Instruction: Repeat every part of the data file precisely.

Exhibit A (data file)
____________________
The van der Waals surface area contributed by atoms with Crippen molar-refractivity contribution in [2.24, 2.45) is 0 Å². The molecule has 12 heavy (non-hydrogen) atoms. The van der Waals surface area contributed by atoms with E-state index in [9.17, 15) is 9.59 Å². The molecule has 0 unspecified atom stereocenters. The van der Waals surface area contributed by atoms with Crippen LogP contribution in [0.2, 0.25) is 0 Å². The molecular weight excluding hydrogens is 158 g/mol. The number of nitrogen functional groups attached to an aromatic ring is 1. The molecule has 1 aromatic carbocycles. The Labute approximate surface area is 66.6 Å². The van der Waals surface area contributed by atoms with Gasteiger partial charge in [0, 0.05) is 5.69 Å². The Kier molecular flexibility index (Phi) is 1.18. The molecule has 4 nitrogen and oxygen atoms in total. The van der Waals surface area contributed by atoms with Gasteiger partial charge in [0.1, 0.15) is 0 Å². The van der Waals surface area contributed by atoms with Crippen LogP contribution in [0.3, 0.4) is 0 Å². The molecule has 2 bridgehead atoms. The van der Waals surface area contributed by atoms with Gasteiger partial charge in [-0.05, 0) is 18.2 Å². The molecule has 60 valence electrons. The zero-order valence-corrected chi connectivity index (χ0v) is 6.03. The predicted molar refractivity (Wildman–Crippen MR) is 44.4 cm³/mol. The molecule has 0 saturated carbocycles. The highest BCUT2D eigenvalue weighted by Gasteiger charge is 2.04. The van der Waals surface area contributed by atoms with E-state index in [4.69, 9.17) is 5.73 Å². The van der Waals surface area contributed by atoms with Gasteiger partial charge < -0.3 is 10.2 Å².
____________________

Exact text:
The van der Waals surface area contributed by atoms with Crippen molar-refractivity contribution in [2.24, 2.45) is 0 Å². The molecule has 12 heavy (non-hydrogen) atoms. The van der Waals surface area contributed by atoms with E-state index in [9.17, 15) is 9.59 Å². The molecule has 0 unspecified atom stereocenters. The van der Waals surface area contributed by atoms with Crippen LogP contribution in [0.2, 0.25) is 0 Å². The molecular weight excluding hydrogens is 158 g/mol. The number of nitrogen functional groups attached to an aromatic ring is 1. The molecule has 1 aromatic carbocycles. The Labute approximate surface area is 66.6 Å². The van der Waals surface area contributed by atoms with Gasteiger partial charge in [0, 0.05) is 5.69 Å². The Kier molecular flexibility index (Phi) is 1.18. The molecule has 4 nitrogen and oxygen atoms in total. The van der Waals surface area contributed by atoms with Gasteiger partial charge in [0.1, 0.15) is 0 Å². The van der Waals surface area contributed by atoms with Crippen LogP contribution in [0.3, 0.4) is 0 Å². The molecule has 2 bridgehead atoms. The van der Waals surface area contributed by atoms with Gasteiger partial charge in [-0.05, 0) is 18.2 Å². The molecule has 60 valence electrons. The zero-order valence-corrected chi connectivity index (χ0v) is 6.03. The predicted molar refractivity (Wildman–Crippen MR) is 44.4 cm³/mol. The molecule has 0 saturated carbocycles. The highest BCUT2D eigenvalue weighted by Gasteiger charge is 2.04. The van der Waals surface area contributed by atoms with E-state index in [4.69, 9.17) is 5.73 Å². The van der Waals surface area contributed by atoms with Gasteiger partial charge < -0.3 is 10.2 Å².